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Development (hemolymph)

Changes In Hemolymph During M. sexta Development

Protocol: SDS-PAGE Analysis of Manduca sexta Hemolymph Proteins

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Introduction

Gel electrophoresis has been used widely for the separation of proteins and nucleic acids. This technique involves the separation of the components of a sample within a matrix (gel) in the presence of an electrical field (electrophoresis). In this lab exercise, we will use polyacrylamide gel electrophoresis (PAGE) to separate the components of a complex protein mixture.

The polyacrylamide gel matrix is formed by the co-polymerization of two monomers: acrylamide and bis-acrylamide. The acrylamide polymerizes into long chains which are crosslinked at intervals by the bis-acrylamide, forming polyacrylamide. PAGE is especially useful because the gel and the buffer parameters can be chosen to provide separation of proteins by charge, size, or charge and size. For instance, the porosity of the matrix can be altered by changing the percentage of acrylamide used and/or the amount of crosslinker bis-acrylamide present. The higher the percentage of acrylamide in a gel, the more dense the gel and the better the separation of small proteins. In contrast, the lower the percentage of acrylamide, the more open the matrix which favors the separation of larger proteins.

In order to most accurately separate proteins according to their size, however, the proteins must be devoid of tertiary and quaternary structure (denatured). Dithiothreitol (DTT) has been included in the sample dye to reduce disulfide bonds. The anionic detergent sodium dodecyl sulfate (SDS) will be used as the denaturing agent in the gels and sample buffer. SDS is an amphipathic molecule with a long hydrophobic tail and a small negatively charged head group. The hydrophobic portion of the molecule coats the protein, disrupting the secondary, tertiary, and quarternary structure. Another consequence of treatment with SDS is that the proteins are artificially coated with negative charges. Therefore, in an electric field they migrate toward the positive end. Since the proteins are denatured (they have no distinct shape) and because the negative charge on the proteins is exceedingly large (so the charge differences between the proteins is negligible), the primary factor determining the rate of migration of the protein through the matrix is the size of the protein. The smaller proteins will migrate through the matrix fastest and will be closest to the 'bottom' of the gel.

 

Materials

per working lab group:

  • Pasteur pipettes and bulbs
  • bench diaper
  • micropipettors
  • micropipette tips for above
  • water (~ 50 ml)
  • 5 ml and 10 ml pipettes
  • pipette bulb/pump
  • filter paper squares
  • lab tissues
  • 50 ml side-arm flasks
  • ice bucket
  • foam sponge (optional)
  • 0.5 µl microfuge tubes
  • 5X SDS-PAGE sample dye (see below)
  • 10 µ l of molecular weight markers (e.g. BioRad or Sigma)

per pair of working lab groups:

  • squirt bottle of water
  • power supply
  • gel and electrophoresis apparatus (e.g. Mini-PROTEAN II Electrophoresis Cell from BioRad)

per class:

  • vacuum apparatus (in hood)
  • microfuge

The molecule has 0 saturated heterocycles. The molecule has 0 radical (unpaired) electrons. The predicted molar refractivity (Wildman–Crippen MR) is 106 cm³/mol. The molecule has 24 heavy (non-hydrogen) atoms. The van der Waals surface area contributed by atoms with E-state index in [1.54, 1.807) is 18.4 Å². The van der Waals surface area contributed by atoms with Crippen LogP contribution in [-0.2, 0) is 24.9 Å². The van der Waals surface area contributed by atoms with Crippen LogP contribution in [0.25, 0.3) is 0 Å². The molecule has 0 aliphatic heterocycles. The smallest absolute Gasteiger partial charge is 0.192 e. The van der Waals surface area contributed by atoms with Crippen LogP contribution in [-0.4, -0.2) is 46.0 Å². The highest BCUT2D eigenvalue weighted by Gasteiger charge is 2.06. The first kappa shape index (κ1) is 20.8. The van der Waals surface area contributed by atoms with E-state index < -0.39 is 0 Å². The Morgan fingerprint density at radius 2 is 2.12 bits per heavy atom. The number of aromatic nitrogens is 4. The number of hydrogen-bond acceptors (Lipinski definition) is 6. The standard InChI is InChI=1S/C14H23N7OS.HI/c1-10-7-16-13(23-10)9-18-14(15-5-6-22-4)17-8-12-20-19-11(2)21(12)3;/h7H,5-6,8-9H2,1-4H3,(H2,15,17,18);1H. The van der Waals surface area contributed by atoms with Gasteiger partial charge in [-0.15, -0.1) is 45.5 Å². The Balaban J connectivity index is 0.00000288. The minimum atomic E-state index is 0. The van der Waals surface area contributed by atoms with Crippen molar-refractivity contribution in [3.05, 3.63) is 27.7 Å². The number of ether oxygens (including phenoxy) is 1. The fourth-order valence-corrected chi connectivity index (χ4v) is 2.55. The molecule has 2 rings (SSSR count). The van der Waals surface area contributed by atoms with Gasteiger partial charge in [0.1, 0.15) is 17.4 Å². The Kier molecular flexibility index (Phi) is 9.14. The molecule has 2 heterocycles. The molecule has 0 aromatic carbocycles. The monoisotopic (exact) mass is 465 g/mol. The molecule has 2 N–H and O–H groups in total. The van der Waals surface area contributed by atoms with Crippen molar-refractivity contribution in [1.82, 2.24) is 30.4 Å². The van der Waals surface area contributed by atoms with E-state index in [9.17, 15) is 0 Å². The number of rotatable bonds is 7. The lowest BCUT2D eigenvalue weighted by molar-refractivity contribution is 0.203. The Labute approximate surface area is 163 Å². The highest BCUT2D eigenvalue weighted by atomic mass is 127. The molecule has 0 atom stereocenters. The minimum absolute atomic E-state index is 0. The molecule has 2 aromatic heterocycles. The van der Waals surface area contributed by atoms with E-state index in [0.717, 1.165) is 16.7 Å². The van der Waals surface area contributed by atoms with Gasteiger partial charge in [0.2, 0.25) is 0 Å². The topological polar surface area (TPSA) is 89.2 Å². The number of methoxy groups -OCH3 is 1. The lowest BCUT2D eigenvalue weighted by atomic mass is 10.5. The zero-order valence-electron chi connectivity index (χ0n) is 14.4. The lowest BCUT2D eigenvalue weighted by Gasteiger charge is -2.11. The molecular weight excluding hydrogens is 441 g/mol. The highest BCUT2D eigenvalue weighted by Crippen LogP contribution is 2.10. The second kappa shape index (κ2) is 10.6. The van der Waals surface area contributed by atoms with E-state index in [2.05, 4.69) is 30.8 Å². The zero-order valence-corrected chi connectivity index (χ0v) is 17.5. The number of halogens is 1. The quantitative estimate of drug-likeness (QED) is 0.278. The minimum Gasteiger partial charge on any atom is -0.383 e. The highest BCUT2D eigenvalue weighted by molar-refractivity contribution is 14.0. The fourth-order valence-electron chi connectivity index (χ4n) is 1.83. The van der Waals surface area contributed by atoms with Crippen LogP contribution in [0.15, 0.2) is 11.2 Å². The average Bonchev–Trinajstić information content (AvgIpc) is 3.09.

• rotary shaker
  • saran wrap
  • containers for staining gels

SOLUTIONS/BUFFERS

  • 10% ammonium persulfate solution (available from Sigma or BioRad)
  • TEMED (available from Sigma or BioRad)
  • 1.5 M Tris-HCl, pH 8.8 (Buffer B)
  • 10% SDS
  • 0.5M Tris-HCl, pH 6.8 (Buffer C)
  • Acrylamide (30%) stock (37.5:1) (available as pre-weighed from BioRad)
  • 5X Running buffer (0.12 M Tris-base, 0.96 M glycine, (pH 8.3) 0.5% SDS)
  • Coomassie Blue Stain (0.1% Coomassie blue R-250 in 40% MeOH, 10% HOAc)
  • Destaining Solution (40% methaonl, 10% acetic acid)
  • Destain II (5% methanol, 10% acetic acid)
  • 5X SDS-PAGE sample dye (15% beta mercaptoethanol, 15% SDS, 1.5% bromophenol blue, 50% glycerol)

 

Hazards:

Acrylamide has been shown to be a neurotoxin. Repeated skin contact, inhalation, or swallowing may cause nervous system disorders. ALWAYS wear gloves, safety glasses, and a lab coat when handling unpolymerized acrylamide or pouring gels. Rinse out your acrylamide pipettes immediately with lots of water. After you have poured your gel, leave the remaining solution in the flask to polymerize. After the lab period, scrape out the polymerized material onto your bench diaper and throw it away. Rinse the flask with water. If you do get acrylamide on your skin be sure to wash with soap and rinse thoroughly with water. Polymerized acrylamide is not harmful. TEMED is a flammable substance, and the vapors are irritating to mucous membranes and eyes. Contact with skin may cause irritation. Acetic acid is an irritant by skin contact or inhalation. Ammonium persulfate is harmful if swallowed, inhaled or absorbed through the skin. It is extremely destructive to mucous membranes. The hazards of methanol and SDS have previously been discussed.

Always turn the power supply off before removing the lid of the gel apparatus or working with it in any way. Failing to turn off the power supply can result in !!!!!!DEATH BY ELECTROCUTION!!!!!!

WEAR GLOVES, PROTECTIVE EYE WEAR, AND LAB COATS THROUGHOUT THIS LAB.

 

Method:

For each working group:

1. There are two components to the gel we will be using: a separating gel on bottom and a stacking gel on top.

Separating gel

10%

Distilled water

4.2 ml

1.5M Tris-HCl<pH 8.8

2.5 ml

10% SDS

100 µl

Acrylamide-bis (30% stock)*

3.3 ml

These materials may be mixed in the side-arm flask. Degas the solution by attaching it to a vacuum apparatus until bubbles stop forming at the surface (1-2 minutes).